It is ironic that it has been the Left, those who consider themselves to be the messengers of tolerance – those who now welcome transsexuals and transgenders, those who would let men dressed as women use women’s bathrooms in Houston – that have become intolerant when it comes to political speech. They have erected “trigger warnings” to protect constituents from hearing or seeing something not part of their narrative.
Words matter and labels can create opacity where clarity belongs. The word “liberal” implies the willingness to hear and read all sides – to be fair and impartial. Yet today it is “liberals” that have become illiberal in the matter of free expression. “Conservative” means a valuing of tradition and an understanding of history, but in today’s “liberal” world it connotes one clinging to the past – guns and God, an unwillingness to see both sides of a debate. I disagree. I am a conservative. I value history, honor traditions and rank the individual above the state. I believe in a government of laws, not men. I believe in a moral sense that transcends cultural, religious and racial barriers. I welcome diversity, especially of thought, including those who disagree with my opinions in these essays. I read the New York Times, a paper I find blasphemously liberal. I do so because it allows me to understand how others think. How can our youth make choices when they have heard only one side? How can our young learn to reason and debate when they are told that contrary opinions may make them feel threatened or unsafe?
If an Islamic radical is invited to speak of the benefits of a caliphate should we not hear from Ayaan Ali Hirsi who suffered mutilation from Islamic fundamentalists? Can we make clear-headed decisions about abortion without hearing from the right-to-life folks? Is the Left fearful that the Right’s recommendation for ending poverty – of using self-determination and free-market capitalism – may prove more compelling than simply relying on the state? The state needs to be the enabler, not the ‘doer,’ the teacher of fishing, not solely the provider of fish.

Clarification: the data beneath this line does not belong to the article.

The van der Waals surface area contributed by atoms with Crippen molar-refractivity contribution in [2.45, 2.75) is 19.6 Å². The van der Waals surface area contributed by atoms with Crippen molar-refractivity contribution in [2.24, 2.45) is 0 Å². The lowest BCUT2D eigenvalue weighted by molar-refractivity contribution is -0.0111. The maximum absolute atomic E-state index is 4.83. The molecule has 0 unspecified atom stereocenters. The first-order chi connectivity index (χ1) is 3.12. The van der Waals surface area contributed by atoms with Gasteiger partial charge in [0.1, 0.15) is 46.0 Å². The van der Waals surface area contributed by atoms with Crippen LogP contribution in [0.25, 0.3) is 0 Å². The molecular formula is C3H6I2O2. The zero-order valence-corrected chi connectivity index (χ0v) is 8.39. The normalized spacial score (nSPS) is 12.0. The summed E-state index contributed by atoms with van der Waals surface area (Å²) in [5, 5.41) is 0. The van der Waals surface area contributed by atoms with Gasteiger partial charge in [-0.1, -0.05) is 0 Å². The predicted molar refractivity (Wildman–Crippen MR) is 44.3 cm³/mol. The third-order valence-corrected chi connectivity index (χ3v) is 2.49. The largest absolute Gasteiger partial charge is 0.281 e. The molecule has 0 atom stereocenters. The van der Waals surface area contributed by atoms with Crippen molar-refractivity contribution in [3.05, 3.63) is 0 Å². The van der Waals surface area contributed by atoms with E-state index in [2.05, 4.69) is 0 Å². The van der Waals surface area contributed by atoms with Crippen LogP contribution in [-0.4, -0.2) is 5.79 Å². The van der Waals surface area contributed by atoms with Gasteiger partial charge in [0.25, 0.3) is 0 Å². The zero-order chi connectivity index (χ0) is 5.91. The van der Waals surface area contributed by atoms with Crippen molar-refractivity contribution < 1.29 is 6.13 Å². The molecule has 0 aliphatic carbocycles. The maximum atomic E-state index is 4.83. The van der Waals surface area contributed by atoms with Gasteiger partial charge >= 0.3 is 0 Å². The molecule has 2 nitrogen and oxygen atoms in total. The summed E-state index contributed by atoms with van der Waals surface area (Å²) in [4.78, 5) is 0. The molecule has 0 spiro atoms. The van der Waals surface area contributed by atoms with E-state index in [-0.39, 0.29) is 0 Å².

In the September issue of The Atlantic, Greg Lukianoff and Jonathon Haidt wrote of this coddling of the American mind – of avoiding what are termed microaggressions. Examples: telling an Asian student that she (or he) is “supposed to be good at math;” or saying to an overseas student: “America is a land of opportunity;” or to another: “I believe the most qualified person should get the job.” This fear of offending, according to the authors, is “vindictive protectiveness;” for it shields alleged victims from the real world.
The concept of fomenting sameness in terms of thought generation reminds one of Ralph Waldo Emerson’s memorable admonition: “A foolish consistency is the hobgoblin of little minds.” The lemming-like attitudes of those universities who deny challenge bring to mind Frank Baum’s Oz. The Wizard’s wisdom was accepted, and his pronouncements considered just and absolute; until, at the end of the story, Dorothy and her friends exposed him as a fraud. Our elite universities have done a good job in most aspects of diversification, but not in the realm that is most important – the freedom to hear, discuss and debate all ideas. The student leader at Leeds felt comfortable in his reasoning for not allowing contrary voices to be heard. He claimed his view was “consensus,” which is the same argument put forth by Joseph Stalin, Adolph Hitler and Mao Tse Tung, men who denied their people the right to think, speak and write freely. It is not the institutions, or even those of us who are older, that are the losers; it is today’s students, our youth who are denied the opportunity to test their ideas against someone who believes differently. It is our children and grandchildren who risk becoming victims of ignorance.